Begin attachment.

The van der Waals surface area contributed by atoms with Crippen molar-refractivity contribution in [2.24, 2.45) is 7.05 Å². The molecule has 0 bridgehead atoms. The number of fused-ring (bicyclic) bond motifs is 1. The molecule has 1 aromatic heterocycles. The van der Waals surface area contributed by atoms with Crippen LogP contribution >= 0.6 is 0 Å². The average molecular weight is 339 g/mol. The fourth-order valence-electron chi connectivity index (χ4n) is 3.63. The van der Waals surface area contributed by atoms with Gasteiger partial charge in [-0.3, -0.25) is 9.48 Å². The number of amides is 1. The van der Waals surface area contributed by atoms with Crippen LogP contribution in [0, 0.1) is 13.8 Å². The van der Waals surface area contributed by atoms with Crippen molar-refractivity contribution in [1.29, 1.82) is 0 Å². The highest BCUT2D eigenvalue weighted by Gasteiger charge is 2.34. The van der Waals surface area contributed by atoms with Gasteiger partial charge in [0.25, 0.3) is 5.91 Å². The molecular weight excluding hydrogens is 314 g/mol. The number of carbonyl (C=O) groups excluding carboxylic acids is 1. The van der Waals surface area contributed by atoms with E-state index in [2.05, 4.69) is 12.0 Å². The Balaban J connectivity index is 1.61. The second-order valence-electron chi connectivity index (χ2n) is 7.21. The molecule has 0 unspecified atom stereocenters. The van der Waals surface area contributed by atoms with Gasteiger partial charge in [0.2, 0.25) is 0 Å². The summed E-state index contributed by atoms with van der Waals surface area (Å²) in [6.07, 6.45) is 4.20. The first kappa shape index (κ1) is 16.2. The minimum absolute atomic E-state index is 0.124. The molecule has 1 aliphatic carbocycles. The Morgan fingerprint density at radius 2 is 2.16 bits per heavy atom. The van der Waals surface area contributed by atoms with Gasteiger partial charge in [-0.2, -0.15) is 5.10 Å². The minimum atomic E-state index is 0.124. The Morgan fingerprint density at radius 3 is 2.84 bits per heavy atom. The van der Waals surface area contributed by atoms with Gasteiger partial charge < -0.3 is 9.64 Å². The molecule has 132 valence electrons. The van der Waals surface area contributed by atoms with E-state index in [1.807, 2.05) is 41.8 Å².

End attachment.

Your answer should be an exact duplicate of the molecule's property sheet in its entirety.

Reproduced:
The van der Waals surface area contributed by atoms with Crippen molar-refractivity contribution in [2.24, 2.45) is 7.05 Å². The molecule has 0 bridgehead atoms. The number of fused-ring (bicyclic) bond motifs is 1. The molecule has 1 aromatic heterocycles. The van der Waals surface area contributed by atoms with Crippen LogP contribution >= 0.6 is 0 Å². The average molecular weight is 339 g/mol. The fourth-order valence-electron chi connectivity index (χ4n) is 3.63. The van der Waals surface area contributed by atoms with Gasteiger partial charge in [-0.3, -0.25) is 9.48 Å². The number of amides is 1. The van der Waals surface area contributed by atoms with Crippen LogP contribution in [0, 0.1) is 13.8 Å². The van der Waals surface area contributed by atoms with Crippen molar-refractivity contribution in [1.29, 1.82) is 0 Å². The highest BCUT2D eigenvalue weighted by Gasteiger charge is 2.34. The van der Waals surface area contributed by atoms with Gasteiger partial charge in [0.25, 0.3) is 5.91 Å². The molecular weight excluding hydrogens is 314 g/mol. The number of carbonyl (C=O) groups excluding carboxylic acids is 1. The van der Waals surface area contributed by atoms with E-state index in [2.05, 4.69) is 12.0 Å². The Balaban J connectivity index is 1.61. The second-order valence-electron chi connectivity index (χ2n) is 7.21. The molecule has 0 unspecified atom stereocenters. The van der Waals surface area contributed by atoms with Gasteiger partial charge in [0.2, 0.25) is 0 Å². The summed E-state index contributed by atoms with van der Waals surface area (Å²) in [6.07, 6.45) is 4.20. The first kappa shape index (κ1) is 16.2. The minimum absolute atomic E-state index is 0.124. The molecule has 1 aliphatic carbocycles. The Morgan fingerprint density at radius 2 is 2.16 bits per heavy atom. The van der Waals surface area contributed by atoms with Gasteiger partial charge in [-0.2, -0.15) is 5.10 Å². The minimum atomic E-state index is 0.124. The Morgan fingerprint density at radius 3 is 2.84 bits per heavy atom. The van der Waals surface area contributed by atoms with Gasteiger partial charge < -0.3 is 9.64 Å². The molecule has 132 valence electrons. The van der Waals surface area contributed by atoms with E-state index in [1.807, 2.05) is 41.8 Å².